# LSTM time-series prediction

Since you already had success with generating in the discrete domain, I’ve a question for you: How do you evaluate the quality of the generated signals?

That’s a good question and one I don’t have a final solution yet. Right now I remap the predicted class to the midpoint of its (continuous) boundaries and use that as a prediction, and then simply measure the error with the testing set. I think using the actual average might be more accurate but haven’t tried it yet. I’m curious to see how you do it too.

In “A Clockwork RNN”

they use LSTMs for memorizing a timeseries. They do not discretize the output, they only scale it. But they mention something about “[…] initialize the bias of the forget gates to a high value (5 in this case) to encourage the long-term memory”.

Just as a pointer. I’m not doing anything with timeseries, but maybe it helps.

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Thanks for your great post @osm3000.
I’m running into a similar issue where I need to learn multiple random variables which are not independent.

Maybe you could try to first learn P(R1 | h) then sample R1 and learn P(R2 | R1, h)?

1. Why is the input and target built on opposite indexes? I mean the -1 and 1 in the following lines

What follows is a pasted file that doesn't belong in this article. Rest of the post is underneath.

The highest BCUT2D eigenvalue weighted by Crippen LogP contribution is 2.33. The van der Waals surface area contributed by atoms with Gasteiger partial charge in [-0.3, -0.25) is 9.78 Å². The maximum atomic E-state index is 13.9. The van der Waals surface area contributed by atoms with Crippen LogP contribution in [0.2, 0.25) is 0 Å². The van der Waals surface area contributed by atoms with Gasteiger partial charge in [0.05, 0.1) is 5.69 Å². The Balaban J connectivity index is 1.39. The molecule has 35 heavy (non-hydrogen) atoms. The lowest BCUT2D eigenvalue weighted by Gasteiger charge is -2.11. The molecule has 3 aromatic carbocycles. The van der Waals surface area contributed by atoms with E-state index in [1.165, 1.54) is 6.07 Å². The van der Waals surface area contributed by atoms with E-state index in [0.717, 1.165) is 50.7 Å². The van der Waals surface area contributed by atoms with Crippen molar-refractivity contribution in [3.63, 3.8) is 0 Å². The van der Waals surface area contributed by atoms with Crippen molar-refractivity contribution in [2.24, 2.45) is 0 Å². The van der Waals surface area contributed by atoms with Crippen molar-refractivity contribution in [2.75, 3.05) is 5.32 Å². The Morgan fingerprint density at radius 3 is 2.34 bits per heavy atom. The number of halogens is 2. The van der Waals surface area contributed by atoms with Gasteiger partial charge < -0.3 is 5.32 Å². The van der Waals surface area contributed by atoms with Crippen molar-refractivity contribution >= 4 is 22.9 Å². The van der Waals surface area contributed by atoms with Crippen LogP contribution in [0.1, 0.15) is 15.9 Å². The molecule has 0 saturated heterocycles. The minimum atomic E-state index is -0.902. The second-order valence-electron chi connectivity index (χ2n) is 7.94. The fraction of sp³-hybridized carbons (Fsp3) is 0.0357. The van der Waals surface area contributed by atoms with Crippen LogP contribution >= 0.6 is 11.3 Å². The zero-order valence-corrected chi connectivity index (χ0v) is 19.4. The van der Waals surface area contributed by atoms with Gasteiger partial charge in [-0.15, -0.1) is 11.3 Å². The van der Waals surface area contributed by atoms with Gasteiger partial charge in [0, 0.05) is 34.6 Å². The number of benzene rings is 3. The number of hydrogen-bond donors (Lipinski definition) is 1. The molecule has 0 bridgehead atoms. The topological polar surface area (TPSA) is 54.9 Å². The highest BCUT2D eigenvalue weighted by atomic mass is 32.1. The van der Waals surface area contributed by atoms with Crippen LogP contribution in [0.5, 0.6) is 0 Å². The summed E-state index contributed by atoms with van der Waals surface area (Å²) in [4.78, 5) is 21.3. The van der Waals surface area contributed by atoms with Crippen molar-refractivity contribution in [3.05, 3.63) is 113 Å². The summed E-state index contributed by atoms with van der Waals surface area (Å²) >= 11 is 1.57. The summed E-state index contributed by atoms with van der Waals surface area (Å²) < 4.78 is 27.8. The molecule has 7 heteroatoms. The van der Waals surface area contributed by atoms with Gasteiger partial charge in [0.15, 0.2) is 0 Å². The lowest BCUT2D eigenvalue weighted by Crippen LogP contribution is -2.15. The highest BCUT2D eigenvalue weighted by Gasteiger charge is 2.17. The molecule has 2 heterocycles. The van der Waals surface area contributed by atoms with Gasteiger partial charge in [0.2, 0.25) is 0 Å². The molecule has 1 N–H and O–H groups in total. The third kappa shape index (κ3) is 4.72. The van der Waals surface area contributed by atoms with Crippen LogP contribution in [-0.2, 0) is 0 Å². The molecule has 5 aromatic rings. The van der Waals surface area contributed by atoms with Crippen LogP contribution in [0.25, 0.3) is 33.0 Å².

2. I’m trying to modify the example so the result would be the a prediction not of the future sine values but rather the angle in radians that caused the specific sine value. Doing this as an exercise. the point is that sin values are ambiguous since the same value can have different originating angles in different quadrants, thus the need to know what was the sin value before the current one in-order to predict the future values.
I thought it can be a good time series classification example. I save the orignal angle values used int he generator script

import numpy as np
import torch

np.random.seed(2)

T = 20
L = 1000
N = 100

x = np.empty((N, L), ‘int64’)
x[:] = np.array(range(L)) + np.random.randint(-4 * T, 4 * T, N).reshape(N, 1)
vals = x / 1.0 / T
data = np.sin(vals).astype(‘float64’)

# save the labels to be used as target values later on

torch.save(vals,open(‘labels.pt’,‘wb’))
torch.save(data, open(‘traindata.pt’, ‘wb’))

…and then i use them as target in the train script after normalizing them to 0-2*pi values

“”“
input value between 0 - 360 deg
”""
def deg2norm(self,deg):
#return ((deg % (2 * math.pi)) - math.pi) / math.pi
return deg % (2 * math.pi)

``````"""
Create a vector of the expected result who values are a notion of 0-360 degrees
Due to ML constraints the values need to be in the range of -1..1
"""
def createTarget(self, data):
# Push all the values intot he positive spectrum of 0 - 360
# From angle perspective
delta = (round(abs(np.min(data[:]))) + 1) * (2 * math.pi)
val = data + delta
return self.deg2norm(val)